The European Vaccine Initiative (EVI) said on Tuesday that two of its 16 projects to develop a malaria vaccine received ethical and regulatory approval to begin clinical stages of research.
The two candidates, P27A and AMA1-DiCo, are supported technically and financially by EVI. P27A was developed through genome mining, and AMA1 was discovered during research on human antibodies that develop natural immunity in children living in endemic regions.
"Effective vaccines represent a key component in the comprehensive and integrated control strategy that will be required for the ultimate eradication of malaria, and a sustained investment and innovation are absolutely critical for winning this fight." Fraunhofer Institute for Molecular Biology and Applied Ecology IME Director Rainer Fischer said.
Advances in malaria treatments have saved more than 3.3 million lives, but approximately 207 million cases were reported in 2012 and 627,000 people died from the disease that same year.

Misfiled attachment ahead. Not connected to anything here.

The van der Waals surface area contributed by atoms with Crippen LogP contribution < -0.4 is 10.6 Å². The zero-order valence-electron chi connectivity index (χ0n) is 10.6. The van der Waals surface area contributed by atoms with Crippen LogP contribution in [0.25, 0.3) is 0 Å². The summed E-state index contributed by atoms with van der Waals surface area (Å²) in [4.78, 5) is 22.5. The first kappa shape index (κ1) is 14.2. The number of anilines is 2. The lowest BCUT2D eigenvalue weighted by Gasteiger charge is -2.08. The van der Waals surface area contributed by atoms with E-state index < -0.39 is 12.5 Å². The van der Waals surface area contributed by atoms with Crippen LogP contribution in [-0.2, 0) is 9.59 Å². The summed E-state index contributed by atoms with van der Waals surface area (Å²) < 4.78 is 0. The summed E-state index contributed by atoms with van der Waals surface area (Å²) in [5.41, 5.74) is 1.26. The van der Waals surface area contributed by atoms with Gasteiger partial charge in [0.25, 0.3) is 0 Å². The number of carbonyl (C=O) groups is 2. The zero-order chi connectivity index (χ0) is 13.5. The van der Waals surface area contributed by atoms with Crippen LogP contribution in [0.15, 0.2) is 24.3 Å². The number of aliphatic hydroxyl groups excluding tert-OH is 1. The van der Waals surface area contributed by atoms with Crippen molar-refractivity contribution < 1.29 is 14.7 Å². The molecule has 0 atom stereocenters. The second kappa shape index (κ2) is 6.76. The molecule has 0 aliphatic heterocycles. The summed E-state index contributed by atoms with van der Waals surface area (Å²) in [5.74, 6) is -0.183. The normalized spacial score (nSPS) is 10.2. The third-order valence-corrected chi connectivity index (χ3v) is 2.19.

"The development of next-generation malaria vaccines is of utmost importance for maximizing the impact of other life-saving tools already in use," EVI Executive Director Odile Leroy said. "To sustain the progress achieved so far, funding levels must be maintained or increased. At EVI, we gratefully acknowledge the long-standing, sustained support to these and other projects by our funders, including especially Irish Aid, the Directorate General for International Cooperation at the Dutch Ministry of Foreign Affairs, the European & Developing Countries' Clinical Trials Partnership, and the German Federal Ministry of Education and Research."